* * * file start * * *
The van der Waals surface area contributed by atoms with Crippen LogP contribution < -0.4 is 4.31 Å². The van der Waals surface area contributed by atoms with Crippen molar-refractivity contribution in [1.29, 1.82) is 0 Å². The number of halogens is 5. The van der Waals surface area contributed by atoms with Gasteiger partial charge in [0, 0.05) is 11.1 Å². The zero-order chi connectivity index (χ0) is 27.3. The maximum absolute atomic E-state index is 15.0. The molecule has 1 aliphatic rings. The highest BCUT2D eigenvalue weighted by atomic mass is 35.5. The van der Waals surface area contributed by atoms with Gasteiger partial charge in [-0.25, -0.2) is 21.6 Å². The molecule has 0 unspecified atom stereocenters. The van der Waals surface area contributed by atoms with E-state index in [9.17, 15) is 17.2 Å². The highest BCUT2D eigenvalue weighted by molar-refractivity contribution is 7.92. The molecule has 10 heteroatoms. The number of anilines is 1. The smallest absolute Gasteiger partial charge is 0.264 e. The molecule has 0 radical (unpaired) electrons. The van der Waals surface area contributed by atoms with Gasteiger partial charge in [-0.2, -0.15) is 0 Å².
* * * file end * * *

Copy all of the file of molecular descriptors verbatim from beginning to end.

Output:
The van der Waals surface area contributed by atoms with Crippen LogP contribution < -0.4 is 4.31 Å². The van der Waals surface area contributed by atoms with Crippen molar-refractivity contribution in [1.29, 1.82) is 0 Å². The number of halogens is 5. The van der Waals surface area contributed by atoms with Gasteiger partial charge in [0, 0.05) is 11.1 Å². The zero-order chi connectivity index (χ0) is 27.3. The maximum absolute atomic E-state index is 15.0. The molecule has 1 aliphatic rings. The highest BCUT2D eigenvalue weighted by atomic mass is 35.5. The van der Waals surface area contributed by atoms with Gasteiger partial charge in [-0.25, -0.2) is 21.6 Å². The molecule has 0 unspecified atom stereocenters. The van der Waals surface area contributed by atoms with E-state index in [9.17, 15) is 17.2 Å². The highest BCUT2D eigenvalue weighted by molar-refractivity contribution is 7.92. The molecule has 10 heteroatoms. The number of anilines is 1. The smallest absolute Gasteiger partial charge is 0.264 e. The molecule has 0 radical (unpaired) electrons. The van der Waals surface area contributed by atoms with Gasteiger partial charge in [-0.2, -0.15) is 0 Å².